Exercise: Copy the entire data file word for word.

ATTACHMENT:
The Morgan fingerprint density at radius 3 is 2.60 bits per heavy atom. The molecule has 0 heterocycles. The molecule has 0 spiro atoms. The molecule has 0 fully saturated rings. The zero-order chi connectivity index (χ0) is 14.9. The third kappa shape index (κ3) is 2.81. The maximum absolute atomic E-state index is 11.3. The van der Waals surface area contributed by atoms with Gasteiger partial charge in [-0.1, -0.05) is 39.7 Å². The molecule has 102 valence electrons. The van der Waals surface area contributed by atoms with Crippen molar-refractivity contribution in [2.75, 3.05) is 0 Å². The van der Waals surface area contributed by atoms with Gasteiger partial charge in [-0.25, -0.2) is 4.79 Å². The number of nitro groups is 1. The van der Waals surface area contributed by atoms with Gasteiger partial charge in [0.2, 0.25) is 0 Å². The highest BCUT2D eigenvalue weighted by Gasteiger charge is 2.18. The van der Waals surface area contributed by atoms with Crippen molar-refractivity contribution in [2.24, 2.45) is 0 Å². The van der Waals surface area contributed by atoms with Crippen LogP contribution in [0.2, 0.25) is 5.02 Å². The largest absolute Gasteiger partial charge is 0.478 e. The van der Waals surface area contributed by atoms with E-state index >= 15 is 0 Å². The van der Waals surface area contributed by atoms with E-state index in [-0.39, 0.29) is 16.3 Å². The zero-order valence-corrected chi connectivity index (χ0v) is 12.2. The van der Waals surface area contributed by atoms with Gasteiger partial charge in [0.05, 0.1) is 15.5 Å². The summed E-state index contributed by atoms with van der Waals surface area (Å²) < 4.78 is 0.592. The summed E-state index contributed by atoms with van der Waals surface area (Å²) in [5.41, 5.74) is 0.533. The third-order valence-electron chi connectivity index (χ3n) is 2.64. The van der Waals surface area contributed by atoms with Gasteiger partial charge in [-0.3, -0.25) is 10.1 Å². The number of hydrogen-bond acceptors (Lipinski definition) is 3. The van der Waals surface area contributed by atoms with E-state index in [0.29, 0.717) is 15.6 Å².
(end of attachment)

The Morgan fingerprint density at radius 3 is 2.60 bits per heavy atom. The molecule has 0 heterocycles. The molecule has 0 spiro atoms. The molecule has 0 fully saturated rings. The zero-order chi connectivity index (χ0) is 14.9. The third kappa shape index (κ3) is 2.81. The maximum absolute atomic E-state index is 11.3. The van der Waals surface area contributed by atoms with Gasteiger partial charge in [-0.1, -0.05) is 39.7 Å². The molecule has 102 valence electrons. The van der Waals surface area contributed by atoms with Crippen molar-refractivity contribution in [2.75, 3.05) is 0 Å². The van der Waals surface area contributed by atoms with Gasteiger partial charge in [-0.25, -0.2) is 4.79 Å². The number of nitro groups is 1. The van der Waals surface area contributed by atoms with Gasteiger partial charge in [0.2, 0.25) is 0 Å². The highest BCUT2D eigenvalue weighted by Gasteiger charge is 2.18. The van der Waals surface area contributed by atoms with Crippen molar-refractivity contribution in [2.24, 2.45) is 0 Å². The van der Waals surface area contributed by atoms with Crippen LogP contribution in [0.2, 0.25) is 5.02 Å². The largest absolute Gasteiger partial charge is 0.478 e. The van der Waals surface area contributed by atoms with E-state index >= 15 is 0 Å². The van der Waals surface area contributed by atoms with E-state index in [-0.39, 0.29) is 16.3 Å². The zero-order valence-corrected chi connectivity index (χ0v) is 12.2. The van der Waals surface area contributed by atoms with Gasteiger partial charge in [0.05, 0.1) is 15.5 Å². The summed E-state index contributed by atoms with van der Waals surface area (Å²) < 4.78 is 0.592. The summed E-state index contributed by atoms with van der Waals surface area (Å²) in [5.41, 5.74) is 0.533. The third-order valence-electron chi connectivity index (χ3n) is 2.64. The van der Waals surface area contributed by atoms with Gasteiger partial charge in [-0.3, -0.25) is 10.1 Å². The number of hydrogen-bond acceptors (Lipinski definition) is 3. The van der Waals surface area contributed by atoms with E-state index in [0.29, 0.717) is 15.6 Å².